As the 2016 fighting season between government and Taliban forces continue, Afghan forces once again find themselves on the defensive. Despite relaxed rules of engagement issued by the White House prior to the NATO Warsaw Summit in July, Taliban forces have weathered a barrage of airstrikes by coalition forces, to include new Afghan aircraft like the A-29 Super Tucano, and now find themselves at the gates of several major populations centers, including Lashkar Gah and Kunduz.
Afghan forces have all but abandoned the rural countryside, with reports emanating from the battlefield that in much of rural Afghanistan the government controls but a few administrative buildings. Despite Resolute Support Spokesman Brigadier General Charles H. Cleveland’s positive assessment of Afghan forces, the Taliban continue to gain ground.
During a Pentagon briefing last week Gen.Cleveland said, “What we see is the Taliban are not able to hold any specific terrain. Most important is, they are not able to hold any of the population centers and that’s really what the Afghans have built their entire strategy on for this campaign season, is being able to secure key population areas as well as key infrastructure.”
In an attempt to abandon easily attackable static checkpoints–an issue of contention for Afghan forces during the last fighting season–Afghan forces have withdrawn from scarcely populated areas, with the goal of regrouping, prioritizing terrain, and building a more effective cohesive fighting force. That new strategy has prioritized the protection of cities over rural countryside.
As a result, the new Afghan strategy has created a fortress fiefdom effect. Major cities such as Kunduz and Lashkar Gah have effectively been surrounded and besieged by insurgent forces. In Kunduz, reports indicate that 80 percent of the surrounding villages are controlled by the Taliban, effectively cutting off the city; and only recently have Afghan forces been able to push back Taliban in Lashkar Gah and reopened key roads.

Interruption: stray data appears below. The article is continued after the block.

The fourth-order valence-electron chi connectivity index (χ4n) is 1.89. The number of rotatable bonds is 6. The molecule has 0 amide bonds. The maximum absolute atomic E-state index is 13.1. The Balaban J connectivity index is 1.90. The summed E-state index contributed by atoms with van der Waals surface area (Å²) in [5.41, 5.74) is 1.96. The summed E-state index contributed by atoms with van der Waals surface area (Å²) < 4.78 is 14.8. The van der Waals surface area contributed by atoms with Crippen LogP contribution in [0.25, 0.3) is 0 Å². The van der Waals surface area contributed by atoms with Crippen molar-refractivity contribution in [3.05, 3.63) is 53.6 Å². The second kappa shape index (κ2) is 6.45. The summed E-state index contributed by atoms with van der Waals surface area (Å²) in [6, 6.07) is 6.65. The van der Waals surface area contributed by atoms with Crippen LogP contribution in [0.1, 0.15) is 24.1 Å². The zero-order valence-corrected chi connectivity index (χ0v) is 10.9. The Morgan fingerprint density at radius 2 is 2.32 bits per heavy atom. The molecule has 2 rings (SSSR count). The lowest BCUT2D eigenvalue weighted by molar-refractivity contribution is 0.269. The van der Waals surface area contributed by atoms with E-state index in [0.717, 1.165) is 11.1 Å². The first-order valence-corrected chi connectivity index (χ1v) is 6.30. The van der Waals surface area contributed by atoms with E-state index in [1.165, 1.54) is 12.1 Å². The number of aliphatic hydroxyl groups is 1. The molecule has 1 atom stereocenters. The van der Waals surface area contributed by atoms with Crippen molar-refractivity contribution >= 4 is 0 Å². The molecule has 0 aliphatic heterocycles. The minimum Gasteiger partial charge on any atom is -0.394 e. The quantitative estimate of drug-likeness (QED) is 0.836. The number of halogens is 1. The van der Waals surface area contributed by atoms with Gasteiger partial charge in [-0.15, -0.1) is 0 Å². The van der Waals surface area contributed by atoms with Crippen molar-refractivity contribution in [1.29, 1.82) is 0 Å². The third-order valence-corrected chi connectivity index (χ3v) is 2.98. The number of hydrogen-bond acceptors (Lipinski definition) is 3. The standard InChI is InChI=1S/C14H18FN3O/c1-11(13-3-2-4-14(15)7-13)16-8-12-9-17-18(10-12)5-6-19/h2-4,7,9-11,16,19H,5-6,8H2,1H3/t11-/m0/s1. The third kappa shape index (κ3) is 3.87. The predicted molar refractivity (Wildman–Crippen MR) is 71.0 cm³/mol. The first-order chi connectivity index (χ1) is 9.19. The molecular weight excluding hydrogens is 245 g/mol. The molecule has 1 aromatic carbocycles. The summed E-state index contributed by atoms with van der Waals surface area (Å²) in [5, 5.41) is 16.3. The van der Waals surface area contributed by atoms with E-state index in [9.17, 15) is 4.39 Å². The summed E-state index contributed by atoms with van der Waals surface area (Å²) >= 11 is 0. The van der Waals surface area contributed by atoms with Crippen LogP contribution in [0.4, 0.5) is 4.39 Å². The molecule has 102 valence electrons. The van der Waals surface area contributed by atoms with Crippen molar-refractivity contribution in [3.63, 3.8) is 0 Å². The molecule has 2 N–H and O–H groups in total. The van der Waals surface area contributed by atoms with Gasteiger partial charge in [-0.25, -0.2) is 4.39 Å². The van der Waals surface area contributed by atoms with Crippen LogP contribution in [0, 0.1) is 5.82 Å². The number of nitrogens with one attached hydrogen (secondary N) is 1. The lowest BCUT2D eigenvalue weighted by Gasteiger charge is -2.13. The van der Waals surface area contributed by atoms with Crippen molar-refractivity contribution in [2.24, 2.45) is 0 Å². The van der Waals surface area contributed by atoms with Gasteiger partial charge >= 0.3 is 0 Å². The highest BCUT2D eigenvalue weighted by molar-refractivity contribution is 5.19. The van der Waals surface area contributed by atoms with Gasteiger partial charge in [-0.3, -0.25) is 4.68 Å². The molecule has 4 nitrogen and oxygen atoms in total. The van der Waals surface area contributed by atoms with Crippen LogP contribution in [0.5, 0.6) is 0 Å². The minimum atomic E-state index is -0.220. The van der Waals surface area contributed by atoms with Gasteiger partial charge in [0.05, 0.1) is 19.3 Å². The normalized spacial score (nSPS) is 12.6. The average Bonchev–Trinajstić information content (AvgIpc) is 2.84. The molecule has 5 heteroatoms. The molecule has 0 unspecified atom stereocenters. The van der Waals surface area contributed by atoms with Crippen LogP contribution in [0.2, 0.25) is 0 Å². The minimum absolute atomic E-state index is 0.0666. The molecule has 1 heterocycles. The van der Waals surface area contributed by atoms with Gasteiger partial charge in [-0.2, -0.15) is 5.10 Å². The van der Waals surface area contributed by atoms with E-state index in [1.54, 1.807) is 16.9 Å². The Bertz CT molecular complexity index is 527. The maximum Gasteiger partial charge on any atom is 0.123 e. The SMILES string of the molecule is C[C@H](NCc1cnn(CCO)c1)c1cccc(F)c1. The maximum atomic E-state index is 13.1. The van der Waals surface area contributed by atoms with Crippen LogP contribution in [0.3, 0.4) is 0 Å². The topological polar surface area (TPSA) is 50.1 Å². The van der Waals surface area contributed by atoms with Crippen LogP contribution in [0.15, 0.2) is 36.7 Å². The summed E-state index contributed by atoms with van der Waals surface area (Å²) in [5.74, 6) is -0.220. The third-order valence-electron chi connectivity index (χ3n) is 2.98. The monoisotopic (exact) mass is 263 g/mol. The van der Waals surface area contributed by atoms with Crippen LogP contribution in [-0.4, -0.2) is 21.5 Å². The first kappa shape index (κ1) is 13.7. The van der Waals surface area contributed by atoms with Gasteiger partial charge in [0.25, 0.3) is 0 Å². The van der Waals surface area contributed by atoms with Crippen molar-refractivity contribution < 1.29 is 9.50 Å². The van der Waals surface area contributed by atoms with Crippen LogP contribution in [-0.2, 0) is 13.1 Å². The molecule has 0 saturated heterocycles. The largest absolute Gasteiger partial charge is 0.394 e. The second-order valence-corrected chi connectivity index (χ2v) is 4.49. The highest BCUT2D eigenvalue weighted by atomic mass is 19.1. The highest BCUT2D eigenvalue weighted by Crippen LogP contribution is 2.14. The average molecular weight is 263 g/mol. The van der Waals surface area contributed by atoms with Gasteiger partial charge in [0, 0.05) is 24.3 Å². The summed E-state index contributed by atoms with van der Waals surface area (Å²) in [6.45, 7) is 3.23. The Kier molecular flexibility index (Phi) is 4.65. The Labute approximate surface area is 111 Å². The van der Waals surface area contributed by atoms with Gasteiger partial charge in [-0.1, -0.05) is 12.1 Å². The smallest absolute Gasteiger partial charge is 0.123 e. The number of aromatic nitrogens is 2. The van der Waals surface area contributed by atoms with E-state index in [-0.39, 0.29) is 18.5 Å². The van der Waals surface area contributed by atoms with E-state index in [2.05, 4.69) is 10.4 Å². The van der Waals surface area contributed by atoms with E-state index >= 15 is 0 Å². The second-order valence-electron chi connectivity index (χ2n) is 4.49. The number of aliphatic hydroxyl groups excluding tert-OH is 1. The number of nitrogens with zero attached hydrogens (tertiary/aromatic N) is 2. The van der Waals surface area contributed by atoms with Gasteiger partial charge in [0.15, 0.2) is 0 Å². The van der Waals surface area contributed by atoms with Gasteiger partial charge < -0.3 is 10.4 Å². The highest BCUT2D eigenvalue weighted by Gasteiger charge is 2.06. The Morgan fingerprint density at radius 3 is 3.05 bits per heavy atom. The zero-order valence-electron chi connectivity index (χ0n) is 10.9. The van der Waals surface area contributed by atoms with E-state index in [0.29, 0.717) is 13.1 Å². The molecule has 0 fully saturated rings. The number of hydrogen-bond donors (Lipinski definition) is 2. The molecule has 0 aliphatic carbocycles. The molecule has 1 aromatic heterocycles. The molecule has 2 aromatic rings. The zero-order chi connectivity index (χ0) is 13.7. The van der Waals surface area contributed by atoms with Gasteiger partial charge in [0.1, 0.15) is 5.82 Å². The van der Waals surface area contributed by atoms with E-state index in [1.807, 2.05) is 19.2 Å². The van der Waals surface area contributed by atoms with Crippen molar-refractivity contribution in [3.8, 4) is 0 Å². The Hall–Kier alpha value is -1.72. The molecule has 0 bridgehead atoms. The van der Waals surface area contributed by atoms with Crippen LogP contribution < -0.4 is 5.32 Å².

With dwindling supplies and a still ineffective resupply system for Afghan forces, the Ghani administration has had to rely on powerful warlords and militias to protect key population areas. Vice President Abdul Rashid Dostum’s operations in Jowzajan this summer, and Balkh governor Mohhamed Attah Noor’s various human rights violations over his use of private militias in northern Afghanistan underscore the conundrum Kabul finds itself in.
Ghani, an academic specializing in failed states, opened his administration with the hopes of reigning in militias and fighting corruption, but he has largely failed at balancing Afghanistan’s corrupt patronage networks. The poor performance by Afghan forces and decreasing foreign aid has forced Ghani into supporting strongmen throughout the country. Even Zahir Qadir, deputy speaker of Parliament, was accused of supporting militias in Nangarhar province who were carrying out extrajudicial killings and beheadings of Islamic State militants.
The start of Operation Shafaq by Afghan forces this spring was an attempt to keep the Afghan military on the offensive and disrupt Taliban operations. However, the operation has only highlighted a major vulnerability with Afghan forces. Despite initial successes at the start of the operation, the regional focus of operations underscores a vital problem with Afghan forces: They don’t have the proper command and control function to launch simultaneous operations theater wide.
Taliban forces have taken advantage of this vulnerability by launching coordinated attacks in different regions throughout the country. With a dispersed light footprint, Taliban forces have been able to operate with speed and mobility. As operations in Kunduz got underway, Taliban forces exploited Nangarhar province. After Afghan forces launched a major operation in Nangarhar in July, Taliban forces disrupted Helmand. Commando forces dispatched rapidly, along with 100 U.S. soldiers, to save the beleaguered capital of Lashkar Gah. With heavy fighting underway in Helmand, the Taliban launched another attempt to sack Kunduz city, resulting in the collapse of Khanabad district and General Murad’s departure from Helmand to Kunduz.
For the most part, Afghan forces have been able to maintain control of key population centers, and the rapid deployment of Afghan commando forces have been a vital key component of battlefield successes for Afghan forces. However, the overreliance on Kabul’s new Praetorian Guard is another vulnerability for Afghan forces. Few in numbers, and constantly on the front lines spearheading assaults for conventional Afghan forces, Afghan commandos have found themselves overworked and stretched too thin. Because of the Afghan military’s overreliance on these commando forces, training, equipping, and funding this highly capable force has at times come at the expense of more conventional forces.
This fighting season is another learning experience for Afghan forces. How many more they can take at this tempo and pace before breaking is anyone’s guess.